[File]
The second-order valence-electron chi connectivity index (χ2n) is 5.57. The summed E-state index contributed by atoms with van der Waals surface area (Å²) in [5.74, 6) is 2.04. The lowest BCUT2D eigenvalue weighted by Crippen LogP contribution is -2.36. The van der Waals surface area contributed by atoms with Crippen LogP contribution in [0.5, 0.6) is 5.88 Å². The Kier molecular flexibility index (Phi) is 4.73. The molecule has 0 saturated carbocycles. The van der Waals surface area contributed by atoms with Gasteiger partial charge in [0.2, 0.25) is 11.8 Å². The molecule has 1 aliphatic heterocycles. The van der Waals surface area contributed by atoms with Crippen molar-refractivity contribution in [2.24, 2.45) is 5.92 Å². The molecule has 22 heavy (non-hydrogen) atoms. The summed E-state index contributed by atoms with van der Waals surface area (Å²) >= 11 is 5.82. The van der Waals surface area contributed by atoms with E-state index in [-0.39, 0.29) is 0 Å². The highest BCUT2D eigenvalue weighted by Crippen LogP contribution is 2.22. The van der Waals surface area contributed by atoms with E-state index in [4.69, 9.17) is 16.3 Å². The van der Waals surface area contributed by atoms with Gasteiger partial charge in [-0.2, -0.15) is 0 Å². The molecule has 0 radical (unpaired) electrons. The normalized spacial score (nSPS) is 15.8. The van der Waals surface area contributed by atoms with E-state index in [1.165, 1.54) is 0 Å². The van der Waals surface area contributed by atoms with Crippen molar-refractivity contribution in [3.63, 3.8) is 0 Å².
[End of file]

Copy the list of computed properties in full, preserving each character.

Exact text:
The second-order valence-electron chi connectivity index (χ2n) is 5.57. The summed E-state index contributed by atoms with van der Waals surface area (Å²) in [5.74, 6) is 2.04. The lowest BCUT2D eigenvalue weighted by Crippen LogP contribution is -2.36. The van der Waals surface area contributed by atoms with Crippen LogP contribution in [0.5, 0.6) is 5.88 Å². The Kier molecular flexibility index (Phi) is 4.73. The molecule has 0 saturated carbocycles. The van der Waals surface area contributed by atoms with Gasteiger partial charge in [0.2, 0.25) is 11.8 Å². The molecule has 1 aliphatic heterocycles. The van der Waals surface area contributed by atoms with Crippen molar-refractivity contribution in [2.24, 2.45) is 5.92 Å². The molecule has 22 heavy (non-hydrogen) atoms. The summed E-state index contributed by atoms with van der Waals surface area (Å²) >= 11 is 5.82. The van der Waals surface area contributed by atoms with E-state index in [-0.39, 0.29) is 0 Å². The highest BCUT2D eigenvalue weighted by Crippen LogP contribution is 2.22. The van der Waals surface area contributed by atoms with E-state index in [4.69, 9.17) is 16.3 Å². The van der Waals surface area contributed by atoms with Gasteiger partial charge in [-0.2, -0.15) is 0 Å². The molecule has 0 radical (unpaired) electrons. The normalized spacial score (nSPS) is 15.8. The van der Waals surface area contributed by atoms with E-state index in [1.165, 1.54) is 0 Å². The van der Waals surface area contributed by atoms with Crippen molar-refractivity contribution in [3.63, 3.8) is 0 Å².